An antimicrobial polymeric bilayer structure based on the application of an acrylic coating containing hollow zinc oxide nanotubes over a polymeric substrate was developed in this work. Firstly, zinc oxide nanotubes (ZnONT
) were obtained by an atomic layer deposition (ALD) process over electrospun polyvinyl alcohol nanofibers followed by polymer removal through calcination with the purpose of obtaining antimicrobial nanostructures with a high specific area. Parameters of electrospinning, ALD, and calcination processes were set in order to obtain successfully hollow zinc oxide nanotubes. Morphological studies through scanning electron microscopy (SEM) and transmission electron microscopy (TEM) microscopies confirmed the morphological structure of ZnONT
with an average diameter of 180 nm and thickness of approximately 60 nm. Thermal and X-ray diffraction (XRD) analyses provided evidence that calcination completely removed the polymer, resulting in a crystalline hexagonal wurtzite structure. Subsequently, ZnONT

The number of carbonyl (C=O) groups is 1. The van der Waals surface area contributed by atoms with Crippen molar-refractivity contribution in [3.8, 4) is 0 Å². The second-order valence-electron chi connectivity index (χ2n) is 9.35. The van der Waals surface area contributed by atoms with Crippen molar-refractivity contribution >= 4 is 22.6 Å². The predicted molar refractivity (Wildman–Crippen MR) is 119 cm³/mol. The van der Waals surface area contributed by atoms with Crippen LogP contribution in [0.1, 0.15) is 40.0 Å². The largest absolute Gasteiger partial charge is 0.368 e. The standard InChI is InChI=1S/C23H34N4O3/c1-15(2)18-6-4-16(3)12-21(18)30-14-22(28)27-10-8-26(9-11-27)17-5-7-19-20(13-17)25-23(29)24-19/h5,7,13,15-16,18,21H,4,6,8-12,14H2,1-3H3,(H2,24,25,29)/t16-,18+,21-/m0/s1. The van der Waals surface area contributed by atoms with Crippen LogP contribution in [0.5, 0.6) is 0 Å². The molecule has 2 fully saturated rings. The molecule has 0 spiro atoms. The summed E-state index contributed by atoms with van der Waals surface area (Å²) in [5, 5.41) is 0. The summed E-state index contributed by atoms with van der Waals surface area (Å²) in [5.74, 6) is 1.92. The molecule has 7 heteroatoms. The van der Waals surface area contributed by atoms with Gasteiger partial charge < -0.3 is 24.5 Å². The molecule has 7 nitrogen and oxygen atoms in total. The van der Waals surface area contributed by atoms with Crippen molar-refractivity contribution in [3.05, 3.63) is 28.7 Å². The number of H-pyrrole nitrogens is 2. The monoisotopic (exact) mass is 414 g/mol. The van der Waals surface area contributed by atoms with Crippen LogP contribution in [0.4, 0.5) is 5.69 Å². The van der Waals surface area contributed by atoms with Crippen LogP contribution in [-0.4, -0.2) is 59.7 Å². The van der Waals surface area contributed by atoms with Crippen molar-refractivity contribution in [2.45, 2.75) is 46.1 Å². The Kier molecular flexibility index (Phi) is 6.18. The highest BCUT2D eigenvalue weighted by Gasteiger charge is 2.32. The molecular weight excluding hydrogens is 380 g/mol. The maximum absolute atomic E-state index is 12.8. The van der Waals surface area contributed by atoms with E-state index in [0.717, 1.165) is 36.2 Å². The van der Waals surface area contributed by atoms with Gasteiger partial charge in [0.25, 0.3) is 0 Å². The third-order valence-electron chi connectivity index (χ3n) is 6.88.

were incorporated into a polymeric coating over a polyethylene extruded film at two concentrations: 0.5 and 1 wt. % with respect to the polymer weight. An antimicrobial analysis of developed antimicrobial materials was performed following JIS Z2801 against Staphylococcus aureus
and Escherichia coli.
When compared to active materials containing commercial ZnO nanoparticles, materials containing ZnONT
presented higher microbial inhibition principally against Gram-negative bacteria, whose reduction was total for films containing 1 wt. % ZnONT
. Antiviral studies were also performed, but these materials did not present significant viral reduction.
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